In Gronsky’s photographs, like in a classical Chinese landscape, the objects do not crystallize into forms perceived in concepts or logical chains. The objects cannot be read as individual elements. They enter into the experience of the givenness, the appearance, the revelation of the world which has directly resonated with the viewer’s consciousness. Herein lies the remarkable ability of Gronsky’s photographs to reveal a sharpness of vision without distinct objects of perception, a vision evoking in the viewer, despite all the apparent alienation, coldness and consideredness of the image, an extraordinarily powerful emotional response.
Art critic Alexander Yevangeli has written, in connection with Gronsky, about the dehumanization of photography and the “subtraction of the human” in his works. The cold perfection of Gronsky’s works would seem to invite this evaluation of his view of the world, particularly as the people in his photographs are tiny figures who hardly stand out from the landscape and do not possess any independent significance. Gronsky’s view can be easily identified with a totally technological perception of the world. This “subtraction of the human,” the vanishing of the subject, the facelessness of the vision are linked to the disappearance of the “object” and the view’s loss of any intentional orientation on it. And herein lies the paradox of Gronsky’s photographs. Eliminating objects and the distinct “orientation on…”, the vision enters, of its own accord, into an unusually intense relationship with the world in all its indefiniteness and fullness. And it is this intensity of the givenness which charges the photographs with such a high emotional potential, something conventional humanist works do not often have.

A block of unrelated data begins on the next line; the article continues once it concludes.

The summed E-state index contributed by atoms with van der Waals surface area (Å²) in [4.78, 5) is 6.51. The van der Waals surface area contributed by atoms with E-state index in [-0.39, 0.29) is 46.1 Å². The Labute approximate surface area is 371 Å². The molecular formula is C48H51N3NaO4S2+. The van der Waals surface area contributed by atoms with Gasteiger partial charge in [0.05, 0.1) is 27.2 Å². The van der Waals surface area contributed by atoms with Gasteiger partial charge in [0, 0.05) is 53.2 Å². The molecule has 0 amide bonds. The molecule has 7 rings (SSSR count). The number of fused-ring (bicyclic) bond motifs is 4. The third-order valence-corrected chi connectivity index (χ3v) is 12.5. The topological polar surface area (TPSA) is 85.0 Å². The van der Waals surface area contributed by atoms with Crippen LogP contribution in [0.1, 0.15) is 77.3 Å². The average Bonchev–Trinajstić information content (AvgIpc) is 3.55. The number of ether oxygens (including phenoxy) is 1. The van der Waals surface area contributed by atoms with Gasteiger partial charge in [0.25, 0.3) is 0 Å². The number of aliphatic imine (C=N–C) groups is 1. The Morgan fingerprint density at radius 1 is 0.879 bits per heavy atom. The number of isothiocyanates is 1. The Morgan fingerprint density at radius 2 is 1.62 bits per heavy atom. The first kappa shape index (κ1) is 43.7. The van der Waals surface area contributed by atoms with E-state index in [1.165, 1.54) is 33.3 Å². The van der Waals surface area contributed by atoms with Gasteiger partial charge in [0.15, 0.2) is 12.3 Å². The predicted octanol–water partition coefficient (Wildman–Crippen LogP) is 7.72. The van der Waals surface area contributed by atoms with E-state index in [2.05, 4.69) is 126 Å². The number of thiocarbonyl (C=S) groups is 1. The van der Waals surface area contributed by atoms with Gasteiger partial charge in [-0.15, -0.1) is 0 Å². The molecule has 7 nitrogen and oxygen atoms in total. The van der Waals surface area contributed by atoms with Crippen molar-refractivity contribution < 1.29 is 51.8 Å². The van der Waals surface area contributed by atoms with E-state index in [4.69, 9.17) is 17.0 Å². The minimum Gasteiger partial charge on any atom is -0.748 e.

Pastoral is a series of enchanting landscapes in which there is virtually nothing to look at. What we have here is givenness without the given. Notwithstanding all their hallucinatory concreteness, Gronsky’s photographs belong far more to the plane of pure vision, appearance and apparition than to the field of the materiality of the presented objects. And this is their undoubted contemporaneousness and strength.

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1. The title of the cycle is ironic. A pastoral always depicts a rural idyll, in contrast to the life of city dwellers, to whom it is addressed. In Gronsky’s cycle, the cardinal difference between the rural, the natural and the urban is lifted. This particular pastoral is not about a contrast, but about an indefinite transition.
2. Ernst Bloch, The Principle of Hope, Vol. 1, Cambridge, Mass.: The MIT Press, 1986, pp. 296-297.
3. Polybius, The Histories in Six Volumes, Vol. 2, Cambridge, Mass.: Harvard University Press/London: William Heinemann Ltd., 1979, p. 351.
4. Erwin Panofsky, Meaning in the Visual Arts, Garden City: Doubleday, 1955, p. 297.
5. Jean-Luc Marion, Being Given: Toward a Phenomenology of Givenness, Stanford: Stanford University Press, 2002, pp. 46-47.
6. François Jullien, Detour and Access: Strategies of Meaning in China and Greece, New York: Zone Books, 2000, p. 151.